"Your Electronic Link to Learning at a Distance"
Published by: OSU Extended Campus
Oregon State University, Corvallis, Oregon; Vol. 6, #5
August 26, 2004
http://ecampus.oregonstate.edu --> Check us out!
Fall term begins September 27.
Many courses still have available seats. Please check our website and Schedule of Classes for additional course and program information.
Note: Click on each course subject to jump to the Schedule of Classes.
Evolution of People, Technology and Society (3)
Discuss topics with special emphasis on technological change through human evolutionary history, and how the understanding of our evolutionary past behavior shapes our future. Also introduces students to basic fieldwork techniques in physical anthropology and archeology. (Bacc Core Course)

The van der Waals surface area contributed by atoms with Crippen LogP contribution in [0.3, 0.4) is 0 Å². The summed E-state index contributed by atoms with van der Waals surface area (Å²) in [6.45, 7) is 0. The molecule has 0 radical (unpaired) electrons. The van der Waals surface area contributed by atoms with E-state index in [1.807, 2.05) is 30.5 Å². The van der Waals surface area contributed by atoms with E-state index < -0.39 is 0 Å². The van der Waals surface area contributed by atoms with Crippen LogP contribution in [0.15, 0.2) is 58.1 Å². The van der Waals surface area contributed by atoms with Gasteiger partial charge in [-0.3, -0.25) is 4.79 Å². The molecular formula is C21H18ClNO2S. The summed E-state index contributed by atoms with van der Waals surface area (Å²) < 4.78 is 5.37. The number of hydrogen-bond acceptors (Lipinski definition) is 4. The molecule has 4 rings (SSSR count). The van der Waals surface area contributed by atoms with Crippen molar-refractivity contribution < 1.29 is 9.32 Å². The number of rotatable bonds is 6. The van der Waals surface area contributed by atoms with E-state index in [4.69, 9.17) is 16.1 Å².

Language, Culture and Society (3)
Explore the nature of language, and how it is variably used in different cultures and societies. Focus on case studies to learn things like: What are the various ways people greet each other? What sounds exist in another person's language that don't exist in English? What do proverbs and sayings reflect about a culture?
Cultures in Conflict (3)
Explore cultural differences and the causes of conflicts in cultures. Learn to understand your own "cultural self" and to examine other cultures from an informed perspective. Examine ways cultural knowledge can be used to reduce conflict and improve cross-cultural communication. (Bacc Core Course)
Introduction to the Atmospheric Sciences (3)
Survey the properties of the atmosphere and the factors governing weather and climate, on both large (long term, global) and regional (day to day, local) scales. PREREQ: College algebra and elementary functions.
Physical Hydrology (3)
Principles of hydrologic processes and the integration of these processes into the hydrologic cycle. Topics include atmospheric processes, precipitation and runoff, storm response in streamflow on a watershed scale, and major concepts in groundwater systems. PREREQ: One year of calculus.
General Chemistry (5)